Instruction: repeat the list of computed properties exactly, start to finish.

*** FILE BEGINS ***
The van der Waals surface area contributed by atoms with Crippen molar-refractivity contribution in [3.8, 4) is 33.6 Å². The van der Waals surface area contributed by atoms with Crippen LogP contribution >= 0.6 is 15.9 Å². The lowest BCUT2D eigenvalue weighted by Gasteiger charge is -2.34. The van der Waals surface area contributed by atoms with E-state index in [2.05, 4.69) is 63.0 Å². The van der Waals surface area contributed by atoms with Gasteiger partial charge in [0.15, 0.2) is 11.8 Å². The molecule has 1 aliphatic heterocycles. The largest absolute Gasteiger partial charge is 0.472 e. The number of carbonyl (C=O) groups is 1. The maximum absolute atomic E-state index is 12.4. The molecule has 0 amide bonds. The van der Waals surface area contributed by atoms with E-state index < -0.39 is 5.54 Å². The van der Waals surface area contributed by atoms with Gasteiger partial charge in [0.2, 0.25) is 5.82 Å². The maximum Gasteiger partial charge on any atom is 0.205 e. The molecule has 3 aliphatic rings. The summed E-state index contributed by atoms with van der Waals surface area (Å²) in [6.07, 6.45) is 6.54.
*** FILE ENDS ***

The van der Waals surface area contributed by atoms with Crippen molar-refractivity contribution in [3.8, 4) is 33.6 Å². The van der Waals surface area contributed by atoms with Crippen LogP contribution >= 0.6 is 15.9 Å². The lowest BCUT2D eigenvalue weighted by Gasteiger charge is -2.34. The van der Waals surface area contributed by atoms with E-state index in [2.05, 4.69) is 63.0 Å². The van der Waals surface area contributed by atoms with Gasteiger partial charge in [0.15, 0.2) is 11.8 Å². The molecule has 1 aliphatic heterocycles. The largest absolute Gasteiger partial charge is 0.472 e. The number of carbonyl (C=O) groups is 1. The maximum absolute atomic E-state index is 12.4. The molecule has 0 amide bonds. The van der Waals surface area contributed by atoms with E-state index < -0.39 is 5.54 Å². The van der Waals surface area contributed by atoms with Gasteiger partial charge in [0.2, 0.25) is 5.82 Å². The maximum Gasteiger partial charge on any atom is 0.205 e. The molecule has 3 aliphatic rings. The summed E-state index contributed by atoms with van der Waals surface area (Å²) in [6.07, 6.45) is 6.54.